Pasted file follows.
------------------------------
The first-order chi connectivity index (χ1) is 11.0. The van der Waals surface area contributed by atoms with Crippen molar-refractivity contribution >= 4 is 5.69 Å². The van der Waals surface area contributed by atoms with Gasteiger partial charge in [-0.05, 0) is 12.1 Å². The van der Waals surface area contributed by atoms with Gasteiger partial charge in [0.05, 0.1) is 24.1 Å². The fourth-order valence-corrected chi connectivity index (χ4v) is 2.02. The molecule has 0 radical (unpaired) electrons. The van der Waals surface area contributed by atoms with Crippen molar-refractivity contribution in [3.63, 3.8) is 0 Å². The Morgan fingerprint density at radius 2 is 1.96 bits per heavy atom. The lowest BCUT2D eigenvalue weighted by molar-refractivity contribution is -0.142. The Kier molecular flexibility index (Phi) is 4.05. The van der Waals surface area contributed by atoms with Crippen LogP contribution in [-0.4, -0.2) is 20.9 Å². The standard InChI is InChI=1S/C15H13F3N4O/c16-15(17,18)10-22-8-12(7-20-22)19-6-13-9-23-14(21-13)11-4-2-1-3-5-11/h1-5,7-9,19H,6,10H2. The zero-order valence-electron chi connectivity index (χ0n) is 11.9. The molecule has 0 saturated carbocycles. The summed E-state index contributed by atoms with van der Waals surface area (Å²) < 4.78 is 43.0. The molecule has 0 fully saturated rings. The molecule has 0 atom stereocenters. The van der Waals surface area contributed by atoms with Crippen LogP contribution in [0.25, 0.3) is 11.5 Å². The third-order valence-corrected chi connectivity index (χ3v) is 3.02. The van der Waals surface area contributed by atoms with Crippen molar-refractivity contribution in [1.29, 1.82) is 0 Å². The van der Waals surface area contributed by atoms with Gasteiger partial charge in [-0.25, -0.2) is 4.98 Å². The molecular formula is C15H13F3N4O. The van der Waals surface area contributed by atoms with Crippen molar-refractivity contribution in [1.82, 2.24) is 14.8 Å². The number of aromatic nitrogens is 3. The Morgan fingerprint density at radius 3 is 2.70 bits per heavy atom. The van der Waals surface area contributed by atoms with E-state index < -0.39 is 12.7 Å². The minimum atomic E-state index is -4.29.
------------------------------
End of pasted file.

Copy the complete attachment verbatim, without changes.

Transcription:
The first-order chi connectivity index (χ1) is 11.0. The van der Waals surface area contributed by atoms with Crippen molar-refractivity contribution >= 4 is 5.69 Å². The van der Waals surface area contributed by atoms with Gasteiger partial charge in [-0.05, 0) is 12.1 Å². The van der Waals surface area contributed by atoms with Gasteiger partial charge in [0.05, 0.1) is 24.1 Å². The fourth-order valence-corrected chi connectivity index (χ4v) is 2.02. The molecule has 0 radical (unpaired) electrons. The van der Waals surface area contributed by atoms with Crippen molar-refractivity contribution in [3.63, 3.8) is 0 Å². The Morgan fingerprint density at radius 2 is 1.96 bits per heavy atom. The lowest BCUT2D eigenvalue weighted by molar-refractivity contribution is -0.142. The Kier molecular flexibility index (Phi) is 4.05. The van der Waals surface area contributed by atoms with Crippen LogP contribution in [-0.4, -0.2) is 20.9 Å². The standard InChI is InChI=1S/C15H13F3N4O/c16-15(17,18)10-22-8-12(7-20-22)19-6-13-9-23-14(21-13)11-4-2-1-3-5-11/h1-5,7-9,19H,6,10H2. The zero-order valence-electron chi connectivity index (χ0n) is 11.9. The molecule has 0 saturated carbocycles. The summed E-state index contributed by atoms with van der Waals surface area (Å²) < 4.78 is 43.0. The molecule has 0 fully saturated rings. The molecule has 0 atom stereocenters. The van der Waals surface area contributed by atoms with Crippen LogP contribution in [0.25, 0.3) is 11.5 Å². The third-order valence-corrected chi connectivity index (χ3v) is 3.02. The van der Waals surface area contributed by atoms with Crippen molar-refractivity contribution in [1.29, 1.82) is 0 Å². The van der Waals surface area contributed by atoms with Gasteiger partial charge in [-0.25, -0.2) is 4.98 Å². The molecular formula is C15H13F3N4O. The van der Waals surface area contributed by atoms with Crippen molar-refractivity contribution in [1.82, 2.24) is 14.8 Å². The number of aromatic nitrogens is 3. The Morgan fingerprint density at radius 3 is 2.70 bits per heavy atom. The van der Waals surface area contributed by atoms with E-state index < -0.39 is 12.7 Å². The minimum atomic E-state index is -4.29.